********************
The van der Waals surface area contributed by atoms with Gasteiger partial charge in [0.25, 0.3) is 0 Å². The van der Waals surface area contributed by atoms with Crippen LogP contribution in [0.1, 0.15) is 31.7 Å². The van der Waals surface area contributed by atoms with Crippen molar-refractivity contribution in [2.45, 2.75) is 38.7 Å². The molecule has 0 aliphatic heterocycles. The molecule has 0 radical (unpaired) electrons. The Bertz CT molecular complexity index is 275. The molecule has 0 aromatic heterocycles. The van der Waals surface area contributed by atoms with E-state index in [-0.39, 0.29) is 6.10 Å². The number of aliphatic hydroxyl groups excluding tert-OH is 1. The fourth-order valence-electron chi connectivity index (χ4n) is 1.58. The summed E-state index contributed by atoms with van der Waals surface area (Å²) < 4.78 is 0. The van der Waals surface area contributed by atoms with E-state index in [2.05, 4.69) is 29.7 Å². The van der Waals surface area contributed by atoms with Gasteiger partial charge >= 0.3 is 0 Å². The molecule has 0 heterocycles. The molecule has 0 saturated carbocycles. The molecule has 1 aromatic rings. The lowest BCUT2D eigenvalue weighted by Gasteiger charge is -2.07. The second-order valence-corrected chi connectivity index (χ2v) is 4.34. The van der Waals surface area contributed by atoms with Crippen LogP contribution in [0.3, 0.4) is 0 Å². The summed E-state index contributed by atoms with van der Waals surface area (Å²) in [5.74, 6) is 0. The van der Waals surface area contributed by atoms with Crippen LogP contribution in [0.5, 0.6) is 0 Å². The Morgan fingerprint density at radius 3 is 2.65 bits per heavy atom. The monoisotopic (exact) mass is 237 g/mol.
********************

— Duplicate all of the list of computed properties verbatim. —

The van der Waals surface area contributed by atoms with Gasteiger partial charge in [0.25, 0.3) is 0 Å². The van der Waals surface area contributed by atoms with Crippen LogP contribution in [0.1, 0.15) is 31.7 Å². The van der Waals surface area contributed by atoms with Crippen molar-refractivity contribution in [2.45, 2.75) is 38.7 Å². The molecule has 0 aliphatic heterocycles. The molecule has 0 radical (unpaired) electrons. The Bertz CT molecular complexity index is 275. The molecule has 0 aromatic heterocycles. The van der Waals surface area contributed by atoms with E-state index in [-0.39, 0.29) is 6.10 Å². The number of aliphatic hydroxyl groups excluding tert-OH is 1. The fourth-order valence-electron chi connectivity index (χ4n) is 1.58. The summed E-state index contributed by atoms with van der Waals surface area (Å²) < 4.78 is 0. The van der Waals surface area contributed by atoms with E-state index in [2.05, 4.69) is 29.7 Å². The van der Waals surface area contributed by atoms with Gasteiger partial charge >= 0.3 is 0 Å². The molecule has 0 heterocycles. The molecule has 0 saturated carbocycles. The molecule has 1 aromatic rings. The lowest BCUT2D eigenvalue weighted by Gasteiger charge is -2.07. The second-order valence-corrected chi connectivity index (χ2v) is 4.34. The van der Waals surface area contributed by atoms with Crippen LogP contribution in [0.3, 0.4) is 0 Å². The summed E-state index contributed by atoms with van der Waals surface area (Å²) in [5.74, 6) is 0. The van der Waals surface area contributed by atoms with Crippen LogP contribution in [0.5, 0.6) is 0 Å². The Morgan fingerprint density at radius 3 is 2.65 bits per heavy atom. The monoisotopic (exact) mass is 237 g/mol.